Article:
Guest Post: A Long Time Ago, Nairobi Had A Bus Service That Worked

Words: Ochieng Kochidi

The first time I rode a Kenya Bus Services (KBS) bus, was in 1975 when my family moved to Nakuru from Kakamega. There was no city bus service in Kakamega, so I found the concept interesting. The buses ran as far as Free-Area on the eastern end of town and as far as the Njoro Cheese factory on the western end of town.  The Nakuru buses were colored white with orange striping. Unfortunately, the Nakuru buses were withdrawn from service sometime around 1977, and so I did not enjoy riding a KBS bus again until my family moved to Nairobi in 1978.

KBS buses provided a reliable and affordable bus service between Nairobi and its suburbs.  The buses were colored white with green striping. Kenya Bus Service (KBS) was an off –shoot of the Overland Transport Company (OTC) which was a British company. OTC buses were colored white with black striping. OTC buses were long distance and ran between towns while KBS buses were designated for use within the city and its suburbs. KBS offered service between Nairobi City and the outlying suburbs such as Karen, Ngong, Nairobi Airport and Kenyatta University. The buses were clean and well maintained, with their central depot located at the “Tusker “stage in Nairobi.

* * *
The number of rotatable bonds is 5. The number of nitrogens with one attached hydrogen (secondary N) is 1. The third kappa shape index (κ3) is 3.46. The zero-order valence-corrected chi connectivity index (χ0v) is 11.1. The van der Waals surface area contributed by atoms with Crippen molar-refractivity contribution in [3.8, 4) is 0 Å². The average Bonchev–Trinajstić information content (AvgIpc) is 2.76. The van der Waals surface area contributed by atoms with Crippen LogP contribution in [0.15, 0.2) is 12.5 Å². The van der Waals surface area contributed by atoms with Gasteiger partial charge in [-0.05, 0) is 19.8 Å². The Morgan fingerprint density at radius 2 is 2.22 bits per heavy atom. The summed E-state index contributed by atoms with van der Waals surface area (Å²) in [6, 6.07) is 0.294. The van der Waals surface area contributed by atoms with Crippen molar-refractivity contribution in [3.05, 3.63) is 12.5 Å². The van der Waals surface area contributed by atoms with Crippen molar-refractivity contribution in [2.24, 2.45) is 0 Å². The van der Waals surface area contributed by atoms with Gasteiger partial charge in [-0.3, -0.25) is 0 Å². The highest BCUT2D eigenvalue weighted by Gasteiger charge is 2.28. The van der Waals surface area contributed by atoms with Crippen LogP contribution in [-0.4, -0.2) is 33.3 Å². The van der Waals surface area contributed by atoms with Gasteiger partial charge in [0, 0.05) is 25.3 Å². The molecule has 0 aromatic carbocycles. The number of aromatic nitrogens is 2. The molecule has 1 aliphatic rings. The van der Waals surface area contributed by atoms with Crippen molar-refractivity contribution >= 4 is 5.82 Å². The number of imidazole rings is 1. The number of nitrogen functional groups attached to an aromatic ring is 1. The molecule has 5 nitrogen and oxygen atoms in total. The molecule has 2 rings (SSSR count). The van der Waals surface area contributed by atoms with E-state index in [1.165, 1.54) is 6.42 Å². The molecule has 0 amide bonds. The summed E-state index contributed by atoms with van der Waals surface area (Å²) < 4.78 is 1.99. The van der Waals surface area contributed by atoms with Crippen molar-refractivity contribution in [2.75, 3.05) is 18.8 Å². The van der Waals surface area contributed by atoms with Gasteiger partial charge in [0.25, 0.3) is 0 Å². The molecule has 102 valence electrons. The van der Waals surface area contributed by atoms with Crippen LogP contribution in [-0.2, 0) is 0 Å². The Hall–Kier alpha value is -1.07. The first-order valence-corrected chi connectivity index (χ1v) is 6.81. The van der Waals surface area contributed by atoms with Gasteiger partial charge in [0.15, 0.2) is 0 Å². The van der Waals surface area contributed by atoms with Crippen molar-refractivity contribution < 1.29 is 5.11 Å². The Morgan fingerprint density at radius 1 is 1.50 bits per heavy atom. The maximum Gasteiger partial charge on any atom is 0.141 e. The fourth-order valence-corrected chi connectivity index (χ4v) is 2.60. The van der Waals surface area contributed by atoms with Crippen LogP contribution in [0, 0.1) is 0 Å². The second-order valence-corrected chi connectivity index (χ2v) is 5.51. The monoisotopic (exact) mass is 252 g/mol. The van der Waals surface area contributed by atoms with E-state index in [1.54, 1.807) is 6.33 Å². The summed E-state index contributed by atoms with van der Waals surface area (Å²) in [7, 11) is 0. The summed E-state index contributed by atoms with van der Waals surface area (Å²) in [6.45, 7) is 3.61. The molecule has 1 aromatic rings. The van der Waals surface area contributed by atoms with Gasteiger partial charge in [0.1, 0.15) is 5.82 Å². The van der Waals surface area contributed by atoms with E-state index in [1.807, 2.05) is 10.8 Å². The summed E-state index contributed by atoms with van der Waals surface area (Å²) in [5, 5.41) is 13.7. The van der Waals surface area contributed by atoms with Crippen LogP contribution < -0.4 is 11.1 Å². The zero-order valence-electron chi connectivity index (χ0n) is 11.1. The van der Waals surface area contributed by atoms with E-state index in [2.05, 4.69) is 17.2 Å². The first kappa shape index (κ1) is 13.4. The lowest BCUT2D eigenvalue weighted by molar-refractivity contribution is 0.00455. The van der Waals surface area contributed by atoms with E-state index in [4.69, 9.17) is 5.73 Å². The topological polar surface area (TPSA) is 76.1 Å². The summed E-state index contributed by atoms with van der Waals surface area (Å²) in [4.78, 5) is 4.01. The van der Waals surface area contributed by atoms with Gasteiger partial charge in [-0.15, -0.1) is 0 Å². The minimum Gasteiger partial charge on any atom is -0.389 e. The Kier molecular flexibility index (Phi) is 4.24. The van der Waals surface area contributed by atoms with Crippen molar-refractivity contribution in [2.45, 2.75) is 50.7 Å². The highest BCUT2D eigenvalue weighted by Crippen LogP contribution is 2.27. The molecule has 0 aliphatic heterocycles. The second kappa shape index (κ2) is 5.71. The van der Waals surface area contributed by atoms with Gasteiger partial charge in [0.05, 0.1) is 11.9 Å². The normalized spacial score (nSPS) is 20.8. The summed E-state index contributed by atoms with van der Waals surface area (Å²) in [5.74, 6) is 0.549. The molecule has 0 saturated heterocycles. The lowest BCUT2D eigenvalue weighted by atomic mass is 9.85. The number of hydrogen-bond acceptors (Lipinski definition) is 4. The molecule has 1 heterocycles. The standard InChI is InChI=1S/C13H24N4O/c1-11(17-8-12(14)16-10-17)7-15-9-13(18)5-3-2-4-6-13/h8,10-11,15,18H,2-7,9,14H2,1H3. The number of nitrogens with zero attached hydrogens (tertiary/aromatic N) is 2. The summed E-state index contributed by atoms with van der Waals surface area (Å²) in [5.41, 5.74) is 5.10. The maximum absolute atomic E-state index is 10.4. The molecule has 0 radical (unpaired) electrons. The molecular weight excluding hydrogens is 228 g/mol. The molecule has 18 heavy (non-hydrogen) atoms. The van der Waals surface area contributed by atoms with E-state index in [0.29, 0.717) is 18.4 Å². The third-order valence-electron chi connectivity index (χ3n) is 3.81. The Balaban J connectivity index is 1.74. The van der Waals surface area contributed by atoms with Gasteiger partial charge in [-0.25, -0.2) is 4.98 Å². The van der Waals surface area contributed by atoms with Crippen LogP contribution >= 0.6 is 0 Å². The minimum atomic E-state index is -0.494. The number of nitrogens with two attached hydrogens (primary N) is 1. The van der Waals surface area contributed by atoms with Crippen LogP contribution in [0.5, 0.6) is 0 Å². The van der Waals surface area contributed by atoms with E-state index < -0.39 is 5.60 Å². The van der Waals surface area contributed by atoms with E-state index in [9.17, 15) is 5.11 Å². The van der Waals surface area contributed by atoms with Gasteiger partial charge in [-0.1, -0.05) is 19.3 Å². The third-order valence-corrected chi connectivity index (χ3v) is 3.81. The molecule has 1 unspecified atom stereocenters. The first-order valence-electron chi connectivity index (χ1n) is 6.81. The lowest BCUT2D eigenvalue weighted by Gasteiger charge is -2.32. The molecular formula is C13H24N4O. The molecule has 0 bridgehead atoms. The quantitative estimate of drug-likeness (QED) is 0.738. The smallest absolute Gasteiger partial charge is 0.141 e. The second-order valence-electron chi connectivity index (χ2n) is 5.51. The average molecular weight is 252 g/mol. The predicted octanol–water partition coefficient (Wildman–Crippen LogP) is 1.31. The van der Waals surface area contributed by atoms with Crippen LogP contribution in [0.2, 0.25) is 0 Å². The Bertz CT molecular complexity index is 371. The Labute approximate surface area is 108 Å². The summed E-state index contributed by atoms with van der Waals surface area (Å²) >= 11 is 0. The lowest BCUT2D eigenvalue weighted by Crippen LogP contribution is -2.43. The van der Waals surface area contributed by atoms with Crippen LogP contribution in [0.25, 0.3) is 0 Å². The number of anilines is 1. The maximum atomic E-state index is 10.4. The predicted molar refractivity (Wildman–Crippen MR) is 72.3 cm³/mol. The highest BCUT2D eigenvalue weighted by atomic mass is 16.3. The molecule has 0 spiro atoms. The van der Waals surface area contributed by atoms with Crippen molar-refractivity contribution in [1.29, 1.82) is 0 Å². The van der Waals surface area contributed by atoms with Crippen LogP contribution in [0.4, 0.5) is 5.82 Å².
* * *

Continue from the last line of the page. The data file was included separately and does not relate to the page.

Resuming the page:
I still retain fresh memories of my KBS experiences. There were bus conductors in all the buses who would walk up and down the bus while it was in motion and collect fares from all the passengers. They were equipped with a ticket machine which issued tickets on the spot. It was an odd metallic contraption that had a series of dials which the conductor manipulated based on the fare calculated. The ticket was then issued to the passenger, who was required to retain it for the duration of the bus ride as proof of payment.

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Students were provided with a bus pass which allowed them to travel almost anywhere for the flat rate of one shilling. The bus pass had your picture on it and looked like a little booklet. You showed this to the conductor and he gave you the discounted ticket. Bus passes were shared freely among students and it was not uncommon for the same bus pass to be used by more than one person on the same bus. How the bus pass traveled from the front of the bus to the back of the bus remains one of those enduring Nairobi mysteries.

As young men, we came up with all sorts of enterprising schemes to avoid paying the full fare. The ticket machine also doubled as a fearsome weapon which the conductor brandished whenever he was faced with an unruly subject. It was made of solid metal and was attached to a strap that was slung across the conductor’s chest. This strap then doubled as a convenient sling from which the machine could be easily deployed in a variety of defensive strikes and counter measures. I suspect, all the conductors received a course in self-defense by ticket machine.